R: [scrumdevelopment] RUP vs. Scrum
> Da: Mike BeedleYes. This configuration takes place at the organizational level, usually in
> Inviato: lunedi 15 luglio 2002 18.04
> But if you want to do RUP-ISO9K, RUP-self-organizing,
> RUP-CMM5, RUP-XP, etc.; don't you also need a lot of
> configuration upfront? I don't think you can get
> away from that upfront stuff in a configurable process
the form of a customization project, that is driven by company cultural
values, by company needs and constraints. The results, as you know, may be
(in different companies) very different processes. And it takes some time
(much more than introducing Scrum, for what I can say), and a lot of
> Yes, I agree with you, in theory, the environment getsAt the project level, at the start of the project, the customization (the
> changed as needed. I'll even say that in theory, the
> environment gets tweaked to match the best interests
> of the configuration you had selected and configured
> upfront. That will certainly be more agile because
> it would reflect feedback cycles of:
> inspection --> adaptation
"development case") is usually very quick, but it needs experience, of
course. And the adaptation of the process, during the whole project, needs
> However, in practice, and again speaking from my experience,Yes, it happens. The transfer of knowledge related to the process, the
> I always see the configuration or RUP up-front and
> very little or none tweaking thereafter. In fact,
> very many times companies hire Rational or other
> consultants to configure RUP for a project or for
> an organization -- but these resources hardly ever
> stay throughout the lifecycle of the projects.
customization at the organizational level is the "easy" part (even if
boring, at least for me), the hard part (the critical part) is to help
projects to be successful. But don't you think the same is true for Scrum
Without _care_ , without the help of someone who knows how to do the things
that are to be done, it is difficult that new approaches are used in an
effective and efficient way.
I have read your posts about self-organization (I've also read the excellent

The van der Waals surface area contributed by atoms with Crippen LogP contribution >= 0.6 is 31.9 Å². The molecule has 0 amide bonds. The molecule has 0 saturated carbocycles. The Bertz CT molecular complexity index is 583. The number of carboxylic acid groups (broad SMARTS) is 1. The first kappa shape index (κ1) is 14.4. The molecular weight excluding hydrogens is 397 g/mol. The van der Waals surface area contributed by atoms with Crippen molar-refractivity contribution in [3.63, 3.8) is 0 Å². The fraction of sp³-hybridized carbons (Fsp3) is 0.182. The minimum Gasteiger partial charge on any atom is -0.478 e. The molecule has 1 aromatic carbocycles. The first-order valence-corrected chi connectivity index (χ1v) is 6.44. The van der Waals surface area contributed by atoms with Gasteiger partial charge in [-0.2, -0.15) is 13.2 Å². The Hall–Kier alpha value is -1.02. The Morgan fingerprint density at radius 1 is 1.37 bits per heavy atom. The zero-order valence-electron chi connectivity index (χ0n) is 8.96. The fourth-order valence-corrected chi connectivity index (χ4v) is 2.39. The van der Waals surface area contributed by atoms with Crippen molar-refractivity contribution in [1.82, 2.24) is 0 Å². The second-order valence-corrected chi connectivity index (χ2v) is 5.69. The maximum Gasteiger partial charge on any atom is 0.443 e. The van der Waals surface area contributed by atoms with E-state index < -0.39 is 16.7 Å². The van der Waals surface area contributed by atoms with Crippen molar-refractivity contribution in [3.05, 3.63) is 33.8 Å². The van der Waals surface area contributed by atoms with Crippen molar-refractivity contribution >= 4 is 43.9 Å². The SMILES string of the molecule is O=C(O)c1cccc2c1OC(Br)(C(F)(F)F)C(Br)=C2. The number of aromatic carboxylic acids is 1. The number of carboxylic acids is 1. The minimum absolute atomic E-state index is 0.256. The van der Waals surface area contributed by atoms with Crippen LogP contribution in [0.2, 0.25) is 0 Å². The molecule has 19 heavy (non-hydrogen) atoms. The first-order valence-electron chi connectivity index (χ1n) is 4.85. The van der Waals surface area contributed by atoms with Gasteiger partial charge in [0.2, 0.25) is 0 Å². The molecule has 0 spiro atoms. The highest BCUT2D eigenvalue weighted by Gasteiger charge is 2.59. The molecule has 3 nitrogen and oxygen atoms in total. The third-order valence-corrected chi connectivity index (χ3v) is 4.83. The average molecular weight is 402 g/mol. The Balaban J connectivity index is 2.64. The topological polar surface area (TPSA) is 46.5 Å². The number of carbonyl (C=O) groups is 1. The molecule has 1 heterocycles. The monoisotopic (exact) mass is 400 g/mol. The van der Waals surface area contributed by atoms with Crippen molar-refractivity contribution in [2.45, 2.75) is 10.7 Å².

book about Scrum you wrote with Ken Schwaber), but I think the right amount
of experience is needed also to determine what space has to be left to the
self-organization of the team, which activities have to be self-organized.
And I think the ability of the coach (Scrum Master) is very critical for the
building of the team, the relation with the customer, and the success of the
> (I don't argue that somebody can and does do it right,Adriano Comai
> i.e. adjust the environment, but I just don't see
> it in the trenches.)
> - Mike
> As such, any meaningful method has to "embrace change" but perhapsControlled by whom ? Aye, there's the rub.
> where we differ is that I would add "and do so in a controlled manner."
> if you are building a high rise, it would be infinitely stupid to startAgreed. Here and now, given our skill and knowledge, it would be
> with a pile of lumber and some hand tools and expect to be successful.
stupid. Do remember, though, that fairly simple biological organisms
routinely build, with their bare appendages, constructions which are
to them as a highrise is to us. Termites. Wasps.
Conclusion : it is not stupid to expect that we might *develop* the
knowledge and skill to build a highrise starting with a pile of
lumber and some hand tools.
Now. Metaphor is nice, but we are not, in fact, building highrises.
We are building software, a different kind of thing. What transposes
there from the metaphor, and what doesn't ?
> To be clear as well, I have problems with the pseudoscientific soundI don't see where you get that. Could be a language problem - as a
> bites in your statement: "embracing change" strikes me too much like
> the pop business edits of the 80's and 90's. I mean, what's the
> alternative? "I'm a Luddite."
freakin' furriner I always double-check this kind of thing.
Dictionary.com says : "embrace, to take up willingly or eagerly", or
more interestingly, "to avail oneself of". Thus the alternatives are:
"to accept change reluctantly", or even "not to avail oneself of the
possibilities offered by change". Which is where you're leading with
your "embrace change in a controlled manner".
Dictionary.com says Luddite is "One who opposes technical or
technological change". I think one could legitimately oppose some
kinds of technical change - human cloning is routinely opposed by
some people who, perhaps, might object to being labeled Luddites.
I definitely don't think "embrace change" is vacuous. On the
contrary, reading some Roberto Unger, who in the domain of social
science says the same thing under the slogan "Plasticity into Power",
I found more content in the position than I would have expected from
a principle of software development.
The greatest obstacle to transforming the world is that we lack the
clarity and imagination to conceive that it could be different.
Roberto Mangabeira Unger